Tucker Carlson Calls To ‘Punish’ Lawmakers Who Pushed Failed FISA Bill

Following the failure of Republican legislators to approve the reauthorization of a controversial intelligence bill, conservative journalist Tucker Carlson called for accountability among officials who pushed for the law that has been criticized for its misuse against Americans.

The comments came in the aftermath of a recently failed attempt by members of Congress to pass a bill that would renew Section 702 of the 1978 Foreign Intelligence Surveillance Act (FISA). That specific section of the legislation has stirred up intense debate as some conservatives argue that its language opens the door for unlawfully spying on American citizens through personal communications.

Carlson began his monologue by pointing out that FISA was used to target former President Donald Trump during his 2016 campaign as government officials sought to “crush [him] completely.” The presumptive GOP presidential candidate—who has criticized the reauthorization bill himself—was a victim of similar attacks throughout his presidency and current campaign, Carlson said.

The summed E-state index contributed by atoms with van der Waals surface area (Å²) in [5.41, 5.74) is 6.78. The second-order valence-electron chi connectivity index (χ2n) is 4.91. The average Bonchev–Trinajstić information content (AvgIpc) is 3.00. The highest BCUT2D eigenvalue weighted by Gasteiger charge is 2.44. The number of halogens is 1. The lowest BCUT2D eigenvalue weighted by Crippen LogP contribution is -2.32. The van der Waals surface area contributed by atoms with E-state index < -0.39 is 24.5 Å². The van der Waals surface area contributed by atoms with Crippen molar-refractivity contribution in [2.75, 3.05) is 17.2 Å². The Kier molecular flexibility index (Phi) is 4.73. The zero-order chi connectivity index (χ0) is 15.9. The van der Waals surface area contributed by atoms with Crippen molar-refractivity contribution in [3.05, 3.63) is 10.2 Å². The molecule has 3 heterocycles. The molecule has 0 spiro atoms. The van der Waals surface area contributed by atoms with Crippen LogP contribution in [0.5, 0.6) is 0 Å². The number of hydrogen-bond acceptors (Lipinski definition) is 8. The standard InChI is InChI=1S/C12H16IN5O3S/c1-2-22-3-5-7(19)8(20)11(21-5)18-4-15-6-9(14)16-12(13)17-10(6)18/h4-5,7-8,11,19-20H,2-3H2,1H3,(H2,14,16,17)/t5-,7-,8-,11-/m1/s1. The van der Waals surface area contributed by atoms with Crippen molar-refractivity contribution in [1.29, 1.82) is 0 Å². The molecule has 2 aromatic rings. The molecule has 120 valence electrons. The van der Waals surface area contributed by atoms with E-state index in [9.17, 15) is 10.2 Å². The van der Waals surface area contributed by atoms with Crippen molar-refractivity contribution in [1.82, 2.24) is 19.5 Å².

After broadly condemning the federal government for spying on Trump and accusing members of Congress of “lying” without shame, the conservative pundit pointed to Rep. Mike Turner (R-OH) as an example of lawmakers in support of FISA falsely claiming that the bill would never permit federal government agencies and officials to investigate personal communications of citizens without warrants.

Carlson backed his claim that the government has spied on citizens before, contradicting Turner’s argument, with a personal anecdote about how the National Security Agency (NSA) “broke into my text messages, read them, passed them to news organizations in order to discredit me and then admitted that they did that.”

He added that he was targeted because he had sent text messages to “a foreigner outside our borders,” which provides the precedent to cite FISA for monitoring but does not, as Carlson said, constitute an active foreign threat.

The journalist described the government’s ability to spy on citizens and leak private information to the media as a “major power” that “they want to keep.” He also cited reports that individual Congress members were being pressured by the Department of Justice (DOJ) to vote in favor of the reauthorization bill. Carlson pushed forward with his call for accountability, criticizing House Speaker Mike Johnson (R-LA) for his support of the bill he said is absolutely necessary, but the journalist said “did not prevent 9/11” or other threats from foreign nationals.

The controversial bill, promoted as one that enables government agencies to collect intelligence about foreign nationals and potential threats, was blocked by Republicans on Wednesday, April 10.